As an example, the model 270-1 can be trained to detect occurrences of spoken location type of word endings such as -ville, -city, -ton, -land, burg, etc. Detection of any of these sounds in the utterance 105 following the start location 230-1 likely indicates a relevant end location 230-2 of the words in the segment of utterance 120. Accordingly, based on application of model 270-1, the end-of-segment locator 250 marks the end location 230-2 of segment of utterance 120 based on detected endings of words present in the utterance 105 following start location 230-1.

In accordance with another embodiment, assume that the word sequence analyzer 225 identifies that the portion of the utterance 105 on the first pass includes the sequence of words “to play”. In response to detecting this sequence of words, the word sequence analyzer identifies that the segment of utterance 120 likely includes song or music information. In such an instance, the word sequence analyzer 225 notifies model selector 240 to select end-of-segment analyzer model 270-2 to identify end location 230-2 of segment of utterance 120.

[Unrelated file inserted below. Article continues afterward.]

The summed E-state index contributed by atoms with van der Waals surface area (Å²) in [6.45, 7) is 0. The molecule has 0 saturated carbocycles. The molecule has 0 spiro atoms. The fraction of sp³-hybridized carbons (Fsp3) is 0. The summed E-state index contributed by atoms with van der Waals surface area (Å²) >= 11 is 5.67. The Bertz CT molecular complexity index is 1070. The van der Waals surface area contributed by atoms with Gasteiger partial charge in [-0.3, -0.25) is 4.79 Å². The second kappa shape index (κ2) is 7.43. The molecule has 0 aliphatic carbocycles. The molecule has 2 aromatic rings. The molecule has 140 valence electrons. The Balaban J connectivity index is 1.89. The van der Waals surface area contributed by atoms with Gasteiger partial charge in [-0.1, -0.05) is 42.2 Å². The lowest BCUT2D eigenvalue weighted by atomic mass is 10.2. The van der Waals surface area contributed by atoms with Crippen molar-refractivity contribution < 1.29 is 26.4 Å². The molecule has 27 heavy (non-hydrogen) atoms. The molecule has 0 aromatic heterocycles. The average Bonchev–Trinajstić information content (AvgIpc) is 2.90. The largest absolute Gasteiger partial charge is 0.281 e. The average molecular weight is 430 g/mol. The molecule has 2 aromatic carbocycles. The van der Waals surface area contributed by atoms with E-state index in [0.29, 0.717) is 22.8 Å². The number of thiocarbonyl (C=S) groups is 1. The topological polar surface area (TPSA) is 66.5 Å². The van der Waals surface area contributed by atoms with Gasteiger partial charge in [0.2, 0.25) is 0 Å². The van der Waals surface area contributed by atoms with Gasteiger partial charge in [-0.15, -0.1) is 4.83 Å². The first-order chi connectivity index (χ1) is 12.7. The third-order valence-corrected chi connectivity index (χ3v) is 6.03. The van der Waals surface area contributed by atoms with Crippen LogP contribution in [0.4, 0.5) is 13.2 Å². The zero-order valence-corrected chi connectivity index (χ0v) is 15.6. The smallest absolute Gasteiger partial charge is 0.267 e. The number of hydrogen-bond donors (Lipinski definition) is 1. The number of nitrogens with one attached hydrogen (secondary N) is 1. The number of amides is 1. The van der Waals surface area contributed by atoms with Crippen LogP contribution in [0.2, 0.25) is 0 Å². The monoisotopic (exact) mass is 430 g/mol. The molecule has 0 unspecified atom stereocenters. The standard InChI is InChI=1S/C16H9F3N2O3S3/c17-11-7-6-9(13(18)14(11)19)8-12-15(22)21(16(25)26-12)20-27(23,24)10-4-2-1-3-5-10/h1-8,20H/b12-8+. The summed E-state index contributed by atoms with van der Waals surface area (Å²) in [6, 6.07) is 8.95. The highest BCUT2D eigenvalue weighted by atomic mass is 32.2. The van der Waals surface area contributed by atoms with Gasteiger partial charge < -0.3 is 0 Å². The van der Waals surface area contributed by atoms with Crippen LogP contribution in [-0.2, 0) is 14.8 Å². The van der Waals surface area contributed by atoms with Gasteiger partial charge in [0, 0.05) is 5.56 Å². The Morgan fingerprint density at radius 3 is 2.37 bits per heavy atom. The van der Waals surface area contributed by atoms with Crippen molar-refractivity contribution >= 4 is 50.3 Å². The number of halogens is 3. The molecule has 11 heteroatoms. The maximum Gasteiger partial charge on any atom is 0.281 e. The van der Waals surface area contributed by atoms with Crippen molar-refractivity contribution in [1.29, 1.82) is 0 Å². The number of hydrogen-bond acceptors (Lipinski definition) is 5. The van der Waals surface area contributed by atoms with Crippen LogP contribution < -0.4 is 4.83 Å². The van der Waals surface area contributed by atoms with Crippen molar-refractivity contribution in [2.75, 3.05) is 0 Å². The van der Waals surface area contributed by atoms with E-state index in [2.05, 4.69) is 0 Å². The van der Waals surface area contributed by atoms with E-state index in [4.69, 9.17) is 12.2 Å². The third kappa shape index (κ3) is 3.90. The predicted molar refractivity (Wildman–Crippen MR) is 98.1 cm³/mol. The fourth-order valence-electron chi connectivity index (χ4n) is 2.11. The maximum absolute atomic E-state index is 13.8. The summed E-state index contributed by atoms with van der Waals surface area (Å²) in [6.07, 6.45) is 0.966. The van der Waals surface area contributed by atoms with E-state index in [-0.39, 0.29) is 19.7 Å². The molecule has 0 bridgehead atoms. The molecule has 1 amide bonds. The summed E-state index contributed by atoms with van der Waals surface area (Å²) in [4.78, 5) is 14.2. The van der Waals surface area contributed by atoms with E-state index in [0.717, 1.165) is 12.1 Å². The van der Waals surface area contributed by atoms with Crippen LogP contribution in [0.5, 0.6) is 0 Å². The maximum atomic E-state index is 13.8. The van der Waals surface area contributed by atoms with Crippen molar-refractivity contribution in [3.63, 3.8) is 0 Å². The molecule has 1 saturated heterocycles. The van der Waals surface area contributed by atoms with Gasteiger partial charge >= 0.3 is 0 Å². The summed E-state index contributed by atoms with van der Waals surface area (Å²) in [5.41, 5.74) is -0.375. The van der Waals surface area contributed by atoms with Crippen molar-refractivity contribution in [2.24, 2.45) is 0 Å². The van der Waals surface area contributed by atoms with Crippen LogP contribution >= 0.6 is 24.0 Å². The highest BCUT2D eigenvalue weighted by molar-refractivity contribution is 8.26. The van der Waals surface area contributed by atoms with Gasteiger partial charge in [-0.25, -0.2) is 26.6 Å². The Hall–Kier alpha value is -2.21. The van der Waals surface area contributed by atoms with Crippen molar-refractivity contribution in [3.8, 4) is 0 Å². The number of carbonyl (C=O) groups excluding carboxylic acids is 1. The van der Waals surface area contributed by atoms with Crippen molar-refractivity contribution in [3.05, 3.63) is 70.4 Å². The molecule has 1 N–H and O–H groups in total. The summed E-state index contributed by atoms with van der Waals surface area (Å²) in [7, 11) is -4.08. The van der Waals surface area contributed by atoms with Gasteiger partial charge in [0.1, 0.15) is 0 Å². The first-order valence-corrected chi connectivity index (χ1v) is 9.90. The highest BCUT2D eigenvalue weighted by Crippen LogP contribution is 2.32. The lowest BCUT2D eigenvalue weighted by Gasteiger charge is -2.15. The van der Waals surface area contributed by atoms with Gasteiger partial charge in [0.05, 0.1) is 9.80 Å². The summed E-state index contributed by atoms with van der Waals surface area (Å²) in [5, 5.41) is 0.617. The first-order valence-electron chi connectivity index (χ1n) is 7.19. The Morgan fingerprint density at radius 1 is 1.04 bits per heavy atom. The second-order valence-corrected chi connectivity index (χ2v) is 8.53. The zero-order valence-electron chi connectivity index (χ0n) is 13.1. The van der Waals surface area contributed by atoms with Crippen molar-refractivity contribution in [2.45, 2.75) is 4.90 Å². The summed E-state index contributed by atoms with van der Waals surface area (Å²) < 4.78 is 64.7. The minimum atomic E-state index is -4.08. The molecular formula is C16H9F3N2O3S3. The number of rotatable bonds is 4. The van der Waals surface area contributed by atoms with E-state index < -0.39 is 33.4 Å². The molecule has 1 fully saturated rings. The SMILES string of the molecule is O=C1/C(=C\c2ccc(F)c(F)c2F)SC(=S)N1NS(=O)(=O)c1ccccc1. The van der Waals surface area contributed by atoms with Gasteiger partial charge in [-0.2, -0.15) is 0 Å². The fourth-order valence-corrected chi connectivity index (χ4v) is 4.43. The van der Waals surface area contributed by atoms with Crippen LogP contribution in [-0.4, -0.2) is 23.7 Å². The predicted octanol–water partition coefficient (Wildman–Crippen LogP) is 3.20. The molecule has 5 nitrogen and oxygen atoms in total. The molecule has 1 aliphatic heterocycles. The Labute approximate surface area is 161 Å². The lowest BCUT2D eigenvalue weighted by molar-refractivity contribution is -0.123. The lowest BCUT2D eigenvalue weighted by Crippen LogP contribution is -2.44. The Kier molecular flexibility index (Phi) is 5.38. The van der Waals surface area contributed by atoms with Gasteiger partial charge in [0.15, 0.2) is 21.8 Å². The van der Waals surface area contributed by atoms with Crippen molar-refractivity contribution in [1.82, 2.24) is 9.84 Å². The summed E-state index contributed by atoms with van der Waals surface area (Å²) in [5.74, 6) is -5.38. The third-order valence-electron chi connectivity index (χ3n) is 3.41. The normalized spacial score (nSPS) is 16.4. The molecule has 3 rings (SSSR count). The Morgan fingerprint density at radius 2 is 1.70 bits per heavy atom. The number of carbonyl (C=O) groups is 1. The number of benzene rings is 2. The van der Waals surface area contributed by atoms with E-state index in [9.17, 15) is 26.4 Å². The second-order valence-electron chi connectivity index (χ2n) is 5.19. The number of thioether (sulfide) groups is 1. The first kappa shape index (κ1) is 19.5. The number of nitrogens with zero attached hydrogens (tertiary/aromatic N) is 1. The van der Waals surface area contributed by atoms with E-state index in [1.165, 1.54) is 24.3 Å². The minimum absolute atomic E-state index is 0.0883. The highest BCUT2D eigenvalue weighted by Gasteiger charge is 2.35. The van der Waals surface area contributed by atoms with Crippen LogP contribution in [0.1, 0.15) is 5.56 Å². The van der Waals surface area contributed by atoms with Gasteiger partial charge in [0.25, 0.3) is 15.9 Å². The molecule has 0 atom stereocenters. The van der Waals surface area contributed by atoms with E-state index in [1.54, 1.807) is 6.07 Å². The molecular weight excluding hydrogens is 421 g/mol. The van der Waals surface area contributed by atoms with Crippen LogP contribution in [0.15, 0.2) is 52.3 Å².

Based on selection of the selected end-of-segment analyzer model 270-S (in this instance, selection of model 270-2 since the segment likely includes a song or music type word), the end-of-segment locator 250 analyzes the utterance 105 following the start location 230-1 to identify a likely ending of the segment based on comparing the sub-word units in utterance 105 following the start location 230-1 to a pre-known set of word endings or sounds that commonly appear in song, artist, music, rock band, etc., type of information. As an example, the model 270-1 can be trained to detect occurrences of spoken artist type of word endings such as artists' names including Dillon, Petty, band, etc. Detection of any of these sounds in the utterance 105 following the start location 230-1 likely indicates a relevant end location 230-2 of the words of interest in the segment of utterance 120. Accordingly, based on application of model 270-2, the end-of-segment locator 250 marks the end location 230-2 of the segment of utterance 120 based on detected endings of words present in the utterance 105 following start location 230-1.